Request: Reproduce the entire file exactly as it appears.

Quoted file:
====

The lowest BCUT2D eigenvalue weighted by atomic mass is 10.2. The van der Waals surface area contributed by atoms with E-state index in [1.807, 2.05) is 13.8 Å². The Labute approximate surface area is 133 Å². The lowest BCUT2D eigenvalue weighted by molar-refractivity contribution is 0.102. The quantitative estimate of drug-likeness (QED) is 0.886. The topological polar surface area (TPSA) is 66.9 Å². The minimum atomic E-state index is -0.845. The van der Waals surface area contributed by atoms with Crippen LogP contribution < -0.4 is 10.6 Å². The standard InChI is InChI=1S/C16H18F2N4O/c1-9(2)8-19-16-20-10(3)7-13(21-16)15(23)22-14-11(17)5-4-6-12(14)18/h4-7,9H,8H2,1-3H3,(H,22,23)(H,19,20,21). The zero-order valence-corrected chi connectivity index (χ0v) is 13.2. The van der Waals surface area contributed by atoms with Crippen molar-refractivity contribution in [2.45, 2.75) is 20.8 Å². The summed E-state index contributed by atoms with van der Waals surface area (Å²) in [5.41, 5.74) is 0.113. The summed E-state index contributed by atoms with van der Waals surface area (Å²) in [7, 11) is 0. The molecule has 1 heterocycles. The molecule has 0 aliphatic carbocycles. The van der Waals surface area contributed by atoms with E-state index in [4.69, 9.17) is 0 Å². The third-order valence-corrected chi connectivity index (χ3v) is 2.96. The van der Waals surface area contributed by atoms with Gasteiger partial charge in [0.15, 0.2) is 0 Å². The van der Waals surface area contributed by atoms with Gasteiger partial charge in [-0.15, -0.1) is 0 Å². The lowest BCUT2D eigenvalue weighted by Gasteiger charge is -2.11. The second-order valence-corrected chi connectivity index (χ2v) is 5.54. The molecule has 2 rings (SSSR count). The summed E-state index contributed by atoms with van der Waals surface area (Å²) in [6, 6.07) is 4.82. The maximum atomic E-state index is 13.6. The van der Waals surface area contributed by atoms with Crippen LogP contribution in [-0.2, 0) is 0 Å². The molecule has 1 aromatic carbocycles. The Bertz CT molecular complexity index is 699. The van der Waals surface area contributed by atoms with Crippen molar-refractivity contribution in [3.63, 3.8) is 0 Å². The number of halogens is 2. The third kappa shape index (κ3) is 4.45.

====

The lowest BCUT2D eigenvalue weighted by atomic mass is 10.2. The van der Waals surface area contributed by atoms with E-state index in [1.807, 2.05) is 13.8 Å². The Labute approximate surface area is 133 Å². The lowest BCUT2D eigenvalue weighted by molar-refractivity contribution is 0.102. The quantitative estimate of drug-likeness (QED) is 0.886. The topological polar surface area (TPSA) is 66.9 Å². The minimum atomic E-state index is -0.845. The van der Waals surface area contributed by atoms with Crippen LogP contribution < -0.4 is 10.6 Å². The standard InChI is InChI=1S/C16H18F2N4O/c1-9(2)8-19-16-20-10(3)7-13(21-16)15(23)22-14-11(17)5-4-6-12(14)18/h4-7,9H,8H2,1-3H3,(H,22,23)(H,19,20,21). The zero-order valence-corrected chi connectivity index (χ0v) is 13.2. The van der Waals surface area contributed by atoms with Crippen molar-refractivity contribution in [2.45, 2.75) is 20.8 Å². The summed E-state index contributed by atoms with van der Waals surface area (Å²) in [5.41, 5.74) is 0.113. The summed E-state index contributed by atoms with van der Waals surface area (Å²) in [7, 11) is 0. The molecule has 1 heterocycles. The molecule has 0 aliphatic carbocycles. The van der Waals surface area contributed by atoms with E-state index in [4.69, 9.17) is 0 Å². The third-order valence-corrected chi connectivity index (χ3v) is 2.96. The van der Waals surface area contributed by atoms with Gasteiger partial charge in [0.15, 0.2) is 0 Å². The van der Waals surface area contributed by atoms with Gasteiger partial charge in [-0.15, -0.1) is 0 Å². The lowest BCUT2D eigenvalue weighted by Gasteiger charge is -2.11. The second-order valence-corrected chi connectivity index (χ2v) is 5.54. The molecule has 2 rings (SSSR count). The summed E-state index contributed by atoms with van der Waals surface area (Å²) in [6, 6.07) is 4.82. The maximum atomic E-state index is 13.6. The van der Waals surface area contributed by atoms with Crippen LogP contribution in [-0.2, 0) is 0 Å². The molecule has 1 aromatic carbocycles. The Bertz CT molecular complexity index is 699. The van der Waals surface area contributed by atoms with Crippen molar-refractivity contribution in [3.63, 3.8) is 0 Å². The number of halogens is 2. The third kappa shape index (κ3) is 4.45.